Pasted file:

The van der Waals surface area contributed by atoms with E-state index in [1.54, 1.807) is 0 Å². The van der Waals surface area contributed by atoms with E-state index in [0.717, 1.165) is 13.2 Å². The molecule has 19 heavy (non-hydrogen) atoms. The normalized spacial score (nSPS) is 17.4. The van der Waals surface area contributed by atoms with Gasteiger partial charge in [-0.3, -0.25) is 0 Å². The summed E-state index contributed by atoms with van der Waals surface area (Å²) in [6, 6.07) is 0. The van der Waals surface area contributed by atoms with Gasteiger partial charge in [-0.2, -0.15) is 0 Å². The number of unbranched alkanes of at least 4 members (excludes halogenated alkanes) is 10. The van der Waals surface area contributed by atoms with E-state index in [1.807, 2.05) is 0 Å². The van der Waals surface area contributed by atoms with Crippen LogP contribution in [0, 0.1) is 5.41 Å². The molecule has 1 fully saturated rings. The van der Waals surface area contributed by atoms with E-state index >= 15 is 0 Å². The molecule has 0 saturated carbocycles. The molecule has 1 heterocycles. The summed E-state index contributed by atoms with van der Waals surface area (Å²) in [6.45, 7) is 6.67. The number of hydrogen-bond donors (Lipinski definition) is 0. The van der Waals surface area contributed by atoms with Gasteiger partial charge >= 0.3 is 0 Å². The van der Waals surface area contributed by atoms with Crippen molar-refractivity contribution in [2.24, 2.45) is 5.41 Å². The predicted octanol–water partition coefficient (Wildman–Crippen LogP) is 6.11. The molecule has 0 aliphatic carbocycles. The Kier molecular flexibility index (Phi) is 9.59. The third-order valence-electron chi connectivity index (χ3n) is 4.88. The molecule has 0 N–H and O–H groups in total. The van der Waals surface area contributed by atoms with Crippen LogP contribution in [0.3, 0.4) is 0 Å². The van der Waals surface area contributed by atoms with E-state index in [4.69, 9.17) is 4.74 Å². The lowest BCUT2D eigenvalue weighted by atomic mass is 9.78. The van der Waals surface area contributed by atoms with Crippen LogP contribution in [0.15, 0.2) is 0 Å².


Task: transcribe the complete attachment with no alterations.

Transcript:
The van der Waals surface area contributed by atoms with E-state index in [1.54, 1.807) is 0 Å². The van der Waals surface area contributed by atoms with E-state index in [0.717, 1.165) is 13.2 Å². The molecule has 19 heavy (non-hydrogen) atoms. The normalized spacial score (nSPS) is 17.4. The van der Waals surface area contributed by atoms with Gasteiger partial charge in [-0.3, -0.25) is 0 Å². The summed E-state index contributed by atoms with van der Waals surface area (Å²) in [6, 6.07) is 0. The van der Waals surface area contributed by atoms with Gasteiger partial charge in [-0.2, -0.15) is 0 Å². The number of unbranched alkanes of at least 4 members (excludes halogenated alkanes) is 10. The van der Waals surface area contributed by atoms with E-state index in [1.807, 2.05) is 0 Å². The van der Waals surface area contributed by atoms with Crippen LogP contribution in [0, 0.1) is 5.41 Å². The molecule has 1 fully saturated rings. The van der Waals surface area contributed by atoms with E-state index >= 15 is 0 Å². The molecule has 0 saturated carbocycles. The molecule has 1 heterocycles. The summed E-state index contributed by atoms with van der Waals surface area (Å²) in [6.45, 7) is 6.67. The number of hydrogen-bond donors (Lipinski definition) is 0. The van der Waals surface area contributed by atoms with Gasteiger partial charge >= 0.3 is 0 Å². The van der Waals surface area contributed by atoms with Crippen molar-refractivity contribution in [2.24, 2.45) is 5.41 Å². The predicted octanol–water partition coefficient (Wildman–Crippen LogP) is 6.11. The molecule has 0 aliphatic carbocycles. The Kier molecular flexibility index (Phi) is 9.59. The third-order valence-electron chi connectivity index (χ3n) is 4.88. The molecule has 0 N–H and O–H groups in total. The van der Waals surface area contributed by atoms with Crippen LogP contribution in [0.3, 0.4) is 0 Å². The van der Waals surface area contributed by atoms with E-state index in [4.69, 9.17) is 4.74 Å². The lowest BCUT2D eigenvalue weighted by atomic mass is 9.78. The van der Waals surface area contributed by atoms with Crippen LogP contribution in [0.15, 0.2) is 0 Å².